Angel Martin Or: … and that interview worked very well. So, there are people in Spain that are also interested in the Uranium market, in the shipping sector, which is kind of interesting. And I think part of the reason for that is because, some of these fund managers that I talked about previously, they are quite [inaudible 00:50:14], they are usually … They attract attention from the press, and they have a lot of investors. So, the fact that they are investing heavily in shipping or in commodities overall, it makes the investors of those funds, and the general public as a whole, also interested in those areas.
Mike Alkin: So, you mentioned uranium and we did an interview a few months ago. Spain is interesting, it’s a nuclear power provider, yet there’s a socialist government that is not really in favor of nuclear power. So, how does it stand now, with the future of nuclear power in Spain?
Angel Martin Or: Well, we all know socialist parties aren’t usually very favorable with nuclear power or at least in Spain. But, I think that in the end the numbers and the pragmatism will win, and we have already seen that a little bit with the announcement that they might expand the life of the nuclear reactors above the level that they wanted to shut them down. So, I think that the numbers and the math will win, and that nuclear reactors will be extended. Because I think that the German case is very Austrian. And I think your listeners already know that, but Germany has grown their renewable part of generation of electricity quite a lot in the last few, I would say decade, although it takes a little bit more, but in the last decade they have grown their renewable capacity substantially.
However, the CO2 emissions have remained flat. And what’s going on there? The renewable people were telling us that in order to fulfill the service agreement, and the climate change stuff, you had to invest a lot in renewable energy. And I think that Germany has done that, but what happened with emissions? They remained flat, why? Because renewable energy is not enough to be the source of electricity for a modern country like Germany. You can have renewable electricity, that would be fine for a little village, perhaps, and even then you have to pay with the [inaudible 00:53:21] that is intermittent, that is not a base low like nuclear or other energy sources.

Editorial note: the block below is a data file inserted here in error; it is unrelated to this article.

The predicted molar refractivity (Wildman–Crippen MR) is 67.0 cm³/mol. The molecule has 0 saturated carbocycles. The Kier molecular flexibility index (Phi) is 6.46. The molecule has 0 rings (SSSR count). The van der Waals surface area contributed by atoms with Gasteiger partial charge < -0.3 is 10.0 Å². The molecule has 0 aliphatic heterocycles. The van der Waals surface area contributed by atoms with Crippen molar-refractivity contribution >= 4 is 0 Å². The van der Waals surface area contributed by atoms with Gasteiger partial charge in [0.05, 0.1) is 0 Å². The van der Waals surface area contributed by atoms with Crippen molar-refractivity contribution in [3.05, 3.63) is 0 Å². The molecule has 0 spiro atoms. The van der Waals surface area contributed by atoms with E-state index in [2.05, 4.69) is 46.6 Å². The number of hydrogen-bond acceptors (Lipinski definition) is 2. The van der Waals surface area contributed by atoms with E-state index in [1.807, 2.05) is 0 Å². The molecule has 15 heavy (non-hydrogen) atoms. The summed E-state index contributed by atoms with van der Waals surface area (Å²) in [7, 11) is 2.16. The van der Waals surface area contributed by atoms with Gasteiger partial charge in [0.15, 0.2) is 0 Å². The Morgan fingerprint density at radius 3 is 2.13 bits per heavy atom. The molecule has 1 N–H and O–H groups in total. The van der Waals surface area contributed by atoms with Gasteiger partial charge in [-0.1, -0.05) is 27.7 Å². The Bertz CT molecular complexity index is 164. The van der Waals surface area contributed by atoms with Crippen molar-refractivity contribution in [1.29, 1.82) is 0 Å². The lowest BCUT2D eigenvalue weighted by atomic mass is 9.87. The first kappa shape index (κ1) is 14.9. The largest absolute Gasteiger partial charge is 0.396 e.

So, what you found is that emissions have remained flat and probably because also the carbon energy has had to come to the table because they didn’t have enough stable electricity with renewable. So, I think that’s a very good case to show the limitations of renewable energy and augment, of course, we’re not against renewable energy. And then, you have to take a look, you have to be pragmatic, you have to look at the numbers, and if it’s not enough, I mean, it’s so silly to shut down the nuclear reactors when you have them in place. It’s silly, but it is what it is, I think.
Mike Alkin: That’s my view. When I look at the renewables versus nuclear and the either/or, or, all or nothing, to me it’s just silly. There’s a role for both, and it’s recognizing and finding the right balance in the energy mix. But, people get hysterical about it. The far left goes towards the nuclear is not safe, which it is. The renewables forget the waste stream that will come from solar panels that expire and go into the waste stream, and all the poisons and toxins that are in that. But in terms of keeping your emissions down, you need nuclear power. So, that’s interesting. Listen, I really enjoyed … I like to always ask somebody this, or I should, I don’t know if I always do. And you said, it was funny, I got a chuckle when you said you’re a second-hand broker of other people’s ideas, I think, you phrased it.
But, you do have to have your own views and that helps determine what you’re going to write and not write. Throughout your career now, Angel, as you have evolved and learned, are there things that … what’s in your memory bank where you say, “Aha, I’ve seen that before, and maybe I want to stay away from that?” Or, “Well, I used to think something was interesting and now I don’t.” I guess lessons learned, if you will. During your career are there any lessons that stand out to you that you’ve learned, that you take with you and help you become better at your craft?
Angel Martin Or: Yes. Well, I think I have a few stories to tell, or a few actions that helped me maybe learn a few things about investments. I mean this not as a writer, but as an investor who has lost money and learned a little bit. And one of my big wins in my career was Apple. I invested in the end of 2012, and I did well with Apple. But, at first when I invested, the first year I was a bit scared because the stock went down quite a lot. And there was a narrative that Apple was doomed, that the Apple wasn’t enough yet. And I tried to learn quite a lot about the company, about the fundamentals, about the competitive ecosystem with Apple, and the other players. And I thought at the time that, that narrative was not correct, that Apple was much more than hardware. That it was a mixture, a combination of services and software, and also the hardware.